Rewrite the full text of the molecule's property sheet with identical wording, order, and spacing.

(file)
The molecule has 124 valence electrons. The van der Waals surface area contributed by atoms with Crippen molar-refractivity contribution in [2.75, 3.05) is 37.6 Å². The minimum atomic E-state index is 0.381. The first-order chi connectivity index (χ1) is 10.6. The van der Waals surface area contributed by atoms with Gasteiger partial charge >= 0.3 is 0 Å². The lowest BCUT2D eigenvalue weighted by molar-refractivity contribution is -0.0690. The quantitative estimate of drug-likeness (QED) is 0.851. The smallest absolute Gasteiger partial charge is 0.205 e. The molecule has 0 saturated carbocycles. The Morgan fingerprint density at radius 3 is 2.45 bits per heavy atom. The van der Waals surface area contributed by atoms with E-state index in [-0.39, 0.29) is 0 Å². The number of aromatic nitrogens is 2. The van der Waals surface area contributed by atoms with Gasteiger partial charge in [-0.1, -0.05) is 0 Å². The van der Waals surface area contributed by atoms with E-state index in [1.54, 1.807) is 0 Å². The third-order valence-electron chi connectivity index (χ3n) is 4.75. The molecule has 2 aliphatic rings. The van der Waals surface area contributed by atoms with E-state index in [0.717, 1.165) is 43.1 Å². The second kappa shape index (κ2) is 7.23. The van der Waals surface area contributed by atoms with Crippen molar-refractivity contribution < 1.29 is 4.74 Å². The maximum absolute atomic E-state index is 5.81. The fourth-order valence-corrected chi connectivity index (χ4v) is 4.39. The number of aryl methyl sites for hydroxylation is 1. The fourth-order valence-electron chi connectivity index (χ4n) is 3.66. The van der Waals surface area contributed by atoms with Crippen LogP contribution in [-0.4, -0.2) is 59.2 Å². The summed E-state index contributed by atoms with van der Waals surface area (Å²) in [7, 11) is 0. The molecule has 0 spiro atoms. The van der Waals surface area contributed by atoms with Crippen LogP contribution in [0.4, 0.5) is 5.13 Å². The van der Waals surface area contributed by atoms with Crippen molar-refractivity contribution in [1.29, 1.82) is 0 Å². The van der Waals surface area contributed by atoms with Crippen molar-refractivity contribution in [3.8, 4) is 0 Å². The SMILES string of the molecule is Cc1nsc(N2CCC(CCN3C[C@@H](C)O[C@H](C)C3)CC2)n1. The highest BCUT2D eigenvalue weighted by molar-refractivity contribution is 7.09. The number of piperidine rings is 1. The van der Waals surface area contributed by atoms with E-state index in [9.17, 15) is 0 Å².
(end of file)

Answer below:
The molecule has 124 valence electrons. The van der Waals surface area contributed by atoms with Crippen molar-refractivity contribution in [2.75, 3.05) is 37.6 Å². The minimum atomic E-state index is 0.381. The first-order chi connectivity index (χ1) is 10.6. The van der Waals surface area contributed by atoms with Gasteiger partial charge >= 0.3 is 0 Å². The lowest BCUT2D eigenvalue weighted by molar-refractivity contribution is -0.0690. The quantitative estimate of drug-likeness (QED) is 0.851. The smallest absolute Gasteiger partial charge is 0.205 e. The molecule has 0 saturated carbocycles. The Morgan fingerprint density at radius 3 is 2.45 bits per heavy atom. The van der Waals surface area contributed by atoms with E-state index in [-0.39, 0.29) is 0 Å². The number of aromatic nitrogens is 2. The van der Waals surface area contributed by atoms with Gasteiger partial charge in [-0.1, -0.05) is 0 Å². The van der Waals surface area contributed by atoms with E-state index in [1.54, 1.807) is 0 Å². The third-order valence-electron chi connectivity index (χ3n) is 4.75. The molecule has 2 aliphatic rings. The van der Waals surface area contributed by atoms with E-state index in [0.717, 1.165) is 43.1 Å². The second kappa shape index (κ2) is 7.23. The van der Waals surface area contributed by atoms with Crippen molar-refractivity contribution < 1.29 is 4.74 Å². The maximum absolute atomic E-state index is 5.81. The fourth-order valence-corrected chi connectivity index (χ4v) is 4.39. The number of aryl methyl sites for hydroxylation is 1. The fourth-order valence-electron chi connectivity index (χ4n) is 3.66. The van der Waals surface area contributed by atoms with Crippen LogP contribution in [-0.4, -0.2) is 59.2 Å². The summed E-state index contributed by atoms with van der Waals surface area (Å²) in [7, 11) is 0. The molecule has 0 spiro atoms. The van der Waals surface area contributed by atoms with Crippen LogP contribution in [0.4, 0.5) is 5.13 Å². The van der Waals surface area contributed by atoms with Crippen molar-refractivity contribution in [1.29, 1.82) is 0 Å². The van der Waals surface area contributed by atoms with Crippen molar-refractivity contribution in [3.8, 4) is 0 Å². The SMILES string of the molecule is Cc1nsc(N2CCC(CCN3C[C@@H](C)O[C@H](C)C3)CC2)n1. The highest BCUT2D eigenvalue weighted by molar-refractivity contribution is 7.09. The number of piperidine rings is 1. The van der Waals surface area contributed by atoms with E-state index in [9.17, 15) is 0 Å².